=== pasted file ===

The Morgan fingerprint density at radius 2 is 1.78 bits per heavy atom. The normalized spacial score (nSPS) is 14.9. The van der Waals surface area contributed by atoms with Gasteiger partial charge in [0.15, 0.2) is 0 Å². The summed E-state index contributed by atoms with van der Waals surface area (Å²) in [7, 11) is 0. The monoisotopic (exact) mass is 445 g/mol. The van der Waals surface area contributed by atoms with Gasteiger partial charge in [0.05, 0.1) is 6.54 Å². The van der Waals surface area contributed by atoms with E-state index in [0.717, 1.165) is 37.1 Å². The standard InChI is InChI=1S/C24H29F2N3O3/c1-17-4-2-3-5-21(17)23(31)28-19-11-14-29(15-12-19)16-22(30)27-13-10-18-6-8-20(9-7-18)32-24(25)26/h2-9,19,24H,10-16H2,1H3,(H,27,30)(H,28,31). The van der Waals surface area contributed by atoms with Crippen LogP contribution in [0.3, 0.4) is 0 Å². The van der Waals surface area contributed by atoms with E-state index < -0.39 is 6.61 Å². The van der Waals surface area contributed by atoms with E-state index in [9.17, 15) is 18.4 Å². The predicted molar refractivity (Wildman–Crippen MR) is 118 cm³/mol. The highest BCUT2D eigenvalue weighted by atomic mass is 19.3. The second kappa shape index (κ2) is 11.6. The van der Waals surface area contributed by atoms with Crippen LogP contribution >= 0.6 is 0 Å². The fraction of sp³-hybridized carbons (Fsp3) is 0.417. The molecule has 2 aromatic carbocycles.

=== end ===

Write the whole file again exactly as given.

The Morgan fingerprint density at radius 2 is 1.78 bits per heavy atom. The normalized spacial score (nSPS) is 14.9. The van der Waals surface area contributed by atoms with Gasteiger partial charge in [0.15, 0.2) is 0 Å². The summed E-state index contributed by atoms with van der Waals surface area (Å²) in [7, 11) is 0. The monoisotopic (exact) mass is 445 g/mol. The van der Waals surface area contributed by atoms with Gasteiger partial charge in [0.05, 0.1) is 6.54 Å². The van der Waals surface area contributed by atoms with E-state index in [0.717, 1.165) is 37.1 Å². The standard InChI is InChI=1S/C24H29F2N3O3/c1-17-4-2-3-5-21(17)23(31)28-19-11-14-29(15-12-19)16-22(30)27-13-10-18-6-8-20(9-7-18)32-24(25)26/h2-9,19,24H,10-16H2,1H3,(H,27,30)(H,28,31). The van der Waals surface area contributed by atoms with Crippen LogP contribution in [0.3, 0.4) is 0 Å². The van der Waals surface area contributed by atoms with E-state index < -0.39 is 6.61 Å². The van der Waals surface area contributed by atoms with E-state index in [9.17, 15) is 18.4 Å². The predicted molar refractivity (Wildman–Crippen MR) is 118 cm³/mol. The highest BCUT2D eigenvalue weighted by atomic mass is 19.3. The second kappa shape index (κ2) is 11.6. The van der Waals surface area contributed by atoms with Crippen LogP contribution >= 0.6 is 0 Å². The fraction of sp³-hybridized carbons (Fsp3) is 0.417. The molecule has 2 aromatic carbocycles.